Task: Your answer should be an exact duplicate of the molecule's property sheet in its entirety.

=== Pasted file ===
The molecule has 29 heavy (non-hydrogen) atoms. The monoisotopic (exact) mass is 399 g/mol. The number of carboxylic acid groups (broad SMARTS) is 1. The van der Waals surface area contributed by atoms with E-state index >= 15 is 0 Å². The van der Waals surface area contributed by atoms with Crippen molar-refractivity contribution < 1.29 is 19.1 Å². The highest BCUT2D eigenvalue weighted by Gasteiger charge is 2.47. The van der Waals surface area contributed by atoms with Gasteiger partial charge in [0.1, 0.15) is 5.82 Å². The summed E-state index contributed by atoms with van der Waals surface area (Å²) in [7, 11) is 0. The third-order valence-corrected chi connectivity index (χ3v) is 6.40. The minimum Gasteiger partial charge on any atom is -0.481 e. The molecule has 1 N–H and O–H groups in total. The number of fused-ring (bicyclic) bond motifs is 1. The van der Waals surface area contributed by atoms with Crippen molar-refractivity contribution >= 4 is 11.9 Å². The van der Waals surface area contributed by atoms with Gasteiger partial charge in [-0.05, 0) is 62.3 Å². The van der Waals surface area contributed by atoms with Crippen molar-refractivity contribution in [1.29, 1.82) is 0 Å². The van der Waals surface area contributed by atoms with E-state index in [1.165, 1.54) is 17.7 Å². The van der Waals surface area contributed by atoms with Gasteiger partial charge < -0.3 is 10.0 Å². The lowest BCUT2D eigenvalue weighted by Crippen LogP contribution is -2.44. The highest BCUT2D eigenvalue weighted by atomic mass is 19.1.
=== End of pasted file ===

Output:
The molecule has 29 heavy (non-hydrogen) atoms. The monoisotopic (exact) mass is 399 g/mol. The number of carboxylic acid groups (broad SMARTS) is 1. The van der Waals surface area contributed by atoms with E-state index >= 15 is 0 Å². The van der Waals surface area contributed by atoms with Crippen molar-refractivity contribution < 1.29 is 19.1 Å². The highest BCUT2D eigenvalue weighted by Gasteiger charge is 2.47. The van der Waals surface area contributed by atoms with Gasteiger partial charge in [0.1, 0.15) is 5.82 Å². The summed E-state index contributed by atoms with van der Waals surface area (Å²) in [7, 11) is 0. The third-order valence-corrected chi connectivity index (χ3v) is 6.40. The minimum Gasteiger partial charge on any atom is -0.481 e. The molecule has 1 N–H and O–H groups in total. The number of fused-ring (bicyclic) bond motifs is 1. The van der Waals surface area contributed by atoms with Crippen molar-refractivity contribution >= 4 is 11.9 Å². The van der Waals surface area contributed by atoms with Gasteiger partial charge in [-0.05, 0) is 62.3 Å². The van der Waals surface area contributed by atoms with Crippen molar-refractivity contribution in [1.29, 1.82) is 0 Å². The van der Waals surface area contributed by atoms with E-state index in [1.165, 1.54) is 17.7 Å². The van der Waals surface area contributed by atoms with Gasteiger partial charge < -0.3 is 10.0 Å². The lowest BCUT2D eigenvalue weighted by Crippen LogP contribution is -2.44. The highest BCUT2D eigenvalue weighted by atomic mass is 19.1.